Can you explain why farmers need mental health support that is tailored to their specific needs?

Farming is unique and farmers operate in a business environment riddled with risk and uncertainty unlike any other business. Farmers face tremendous pressure to succeed against all odds. Not only must they compete with weather, markets and politics, the vast majority are also managing family businesses, which can further complicate running a smooth business. Their unique business environment requires tailored solutions that must work within the context of farming. There is often a very short window to get it right, making traditional mental health solutions unrealistic – farmers cannot simply take a break to get away from it all – seeds must be sown, animals must be cared for, and crops must be harvested. Mental health supports must work within the reality of farming. Furthermore, mental health support available to the general population are oftentimes not available in rural communities, furthering the need for tailored access to support.

What kind of impact have the research findings had so far? What’s next?

I credit Andria Jones-Bitton at the University of Guelph for really bringing farmer mental health to the forefront of discussion within Canadian agriculture. From her ground-breaking work, we have seen the creation of programs to support farmer mental health such as the In the Know program and organizations like Do More Ag who are shining a light on the importance of farmer mental health and creating valuable resources and tools. Where you would be hard-pressed to find mental health on meeting agendas and conference programs within agriculture, it’s now the norm. And, more farmers are speaking out through these events and social media, helping reduce the stigma by speaking openly about their mental health, encouraging and inspiring fellow farmers to focus on their mental health. We’re headed in the right direction and that’s encouraging.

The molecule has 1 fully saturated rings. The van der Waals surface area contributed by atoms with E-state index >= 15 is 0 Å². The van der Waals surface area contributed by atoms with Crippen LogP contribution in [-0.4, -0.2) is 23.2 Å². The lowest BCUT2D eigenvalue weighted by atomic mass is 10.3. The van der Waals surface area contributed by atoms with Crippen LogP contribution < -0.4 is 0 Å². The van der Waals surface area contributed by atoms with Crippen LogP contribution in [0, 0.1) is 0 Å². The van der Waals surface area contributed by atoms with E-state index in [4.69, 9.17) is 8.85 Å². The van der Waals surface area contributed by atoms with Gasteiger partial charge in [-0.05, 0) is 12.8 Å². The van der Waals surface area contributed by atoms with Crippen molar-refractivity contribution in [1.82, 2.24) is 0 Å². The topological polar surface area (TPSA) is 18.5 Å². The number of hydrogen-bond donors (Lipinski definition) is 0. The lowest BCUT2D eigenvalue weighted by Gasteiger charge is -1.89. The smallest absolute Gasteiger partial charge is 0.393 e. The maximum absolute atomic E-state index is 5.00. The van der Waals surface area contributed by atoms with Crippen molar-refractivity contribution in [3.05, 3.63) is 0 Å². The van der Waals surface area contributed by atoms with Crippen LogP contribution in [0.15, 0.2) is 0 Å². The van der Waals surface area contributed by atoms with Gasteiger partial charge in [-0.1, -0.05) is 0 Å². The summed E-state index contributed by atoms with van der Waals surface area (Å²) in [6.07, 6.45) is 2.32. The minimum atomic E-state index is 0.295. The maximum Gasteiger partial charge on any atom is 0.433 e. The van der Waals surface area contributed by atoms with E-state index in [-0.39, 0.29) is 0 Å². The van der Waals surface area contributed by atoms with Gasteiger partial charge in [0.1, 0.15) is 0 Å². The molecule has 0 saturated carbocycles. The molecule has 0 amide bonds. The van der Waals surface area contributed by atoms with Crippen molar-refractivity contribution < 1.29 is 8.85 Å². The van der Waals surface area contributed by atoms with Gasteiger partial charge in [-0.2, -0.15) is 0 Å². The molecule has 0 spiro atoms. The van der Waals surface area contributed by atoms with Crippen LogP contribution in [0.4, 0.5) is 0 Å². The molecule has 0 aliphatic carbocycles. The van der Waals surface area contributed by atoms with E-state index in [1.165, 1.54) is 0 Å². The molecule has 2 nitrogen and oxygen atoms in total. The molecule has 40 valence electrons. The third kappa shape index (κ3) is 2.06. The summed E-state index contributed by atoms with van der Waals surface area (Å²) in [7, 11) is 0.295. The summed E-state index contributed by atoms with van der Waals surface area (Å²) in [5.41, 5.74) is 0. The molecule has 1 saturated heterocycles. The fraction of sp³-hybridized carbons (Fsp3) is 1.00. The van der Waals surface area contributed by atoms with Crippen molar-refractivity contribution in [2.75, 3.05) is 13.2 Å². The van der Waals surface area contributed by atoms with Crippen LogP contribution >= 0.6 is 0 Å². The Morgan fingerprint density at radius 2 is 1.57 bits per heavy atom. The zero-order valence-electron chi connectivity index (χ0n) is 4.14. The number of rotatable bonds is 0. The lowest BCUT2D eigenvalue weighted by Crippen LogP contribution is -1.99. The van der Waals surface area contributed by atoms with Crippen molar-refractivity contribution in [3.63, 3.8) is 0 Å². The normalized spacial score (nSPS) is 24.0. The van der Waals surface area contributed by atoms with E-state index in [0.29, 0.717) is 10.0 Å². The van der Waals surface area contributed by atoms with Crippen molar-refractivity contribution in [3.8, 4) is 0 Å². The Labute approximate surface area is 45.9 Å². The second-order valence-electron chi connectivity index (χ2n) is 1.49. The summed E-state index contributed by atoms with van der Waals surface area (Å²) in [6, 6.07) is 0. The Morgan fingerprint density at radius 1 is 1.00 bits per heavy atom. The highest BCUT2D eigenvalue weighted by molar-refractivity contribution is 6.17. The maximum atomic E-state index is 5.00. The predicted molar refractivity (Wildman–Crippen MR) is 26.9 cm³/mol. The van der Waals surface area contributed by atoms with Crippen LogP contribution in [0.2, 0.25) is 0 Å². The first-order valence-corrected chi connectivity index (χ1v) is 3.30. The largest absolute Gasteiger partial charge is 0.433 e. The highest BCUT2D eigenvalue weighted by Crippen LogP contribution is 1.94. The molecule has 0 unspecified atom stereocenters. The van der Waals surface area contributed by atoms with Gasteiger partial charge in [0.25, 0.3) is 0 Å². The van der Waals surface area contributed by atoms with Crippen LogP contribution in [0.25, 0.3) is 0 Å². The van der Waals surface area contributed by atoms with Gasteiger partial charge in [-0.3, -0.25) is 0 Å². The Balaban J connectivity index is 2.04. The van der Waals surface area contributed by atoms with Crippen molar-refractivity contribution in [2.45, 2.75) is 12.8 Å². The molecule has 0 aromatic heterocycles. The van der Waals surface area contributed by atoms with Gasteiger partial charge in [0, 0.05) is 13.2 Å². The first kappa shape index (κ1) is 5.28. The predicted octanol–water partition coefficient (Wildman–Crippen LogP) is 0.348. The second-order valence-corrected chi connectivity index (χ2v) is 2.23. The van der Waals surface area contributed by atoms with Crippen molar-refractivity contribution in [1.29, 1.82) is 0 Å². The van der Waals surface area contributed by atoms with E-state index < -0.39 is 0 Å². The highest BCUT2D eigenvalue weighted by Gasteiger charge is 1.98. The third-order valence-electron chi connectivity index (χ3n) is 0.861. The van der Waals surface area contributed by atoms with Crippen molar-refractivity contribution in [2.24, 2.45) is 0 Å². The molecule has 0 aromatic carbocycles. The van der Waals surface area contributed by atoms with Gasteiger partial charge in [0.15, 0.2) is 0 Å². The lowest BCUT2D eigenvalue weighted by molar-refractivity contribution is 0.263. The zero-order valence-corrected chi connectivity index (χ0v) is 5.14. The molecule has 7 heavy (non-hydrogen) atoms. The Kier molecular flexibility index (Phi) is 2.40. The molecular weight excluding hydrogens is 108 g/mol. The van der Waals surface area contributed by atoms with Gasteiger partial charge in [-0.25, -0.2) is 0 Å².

The Healthy Minds, Health Farms report has received incredible attention from our industry, and we have had the privilege to share our findings at industry events and through various agricultural media outlets. The twenty-four recommendations contained within the report are not just for us, but the industry as a whole. And while it’s tricky to measure what others are doing with our findings, I can tell you it has inspired further research. We are currently working with the University of Manitoba who are using our research to further study the link between mental health and management practices to explore the effect various production methods have on mental health. We’ve also created and hosted a series of workshops in support of mental health and farm management, which we plan to continue. And, mental health is worked into all of our programming and tools to ensure it’s part of a comprehensive management plan to keep farmers and their farms healthy for generations to come.

For those wanting to improve their business management practices, what are the first steps?

For those wanting to improve their business management practices, I recommend starting with an assessment. There are a number of free and easy to use tools out there including the Growing Your Farm Profits: Planning for Business Success online assessment tool available at From there, farmers will have an idea of which management areas might need a little help. The assessment includes a template for creating an Action Plan, which can be used as the beginnings of a Business Plan for the farm. From there, you will be well on your way to planning for success!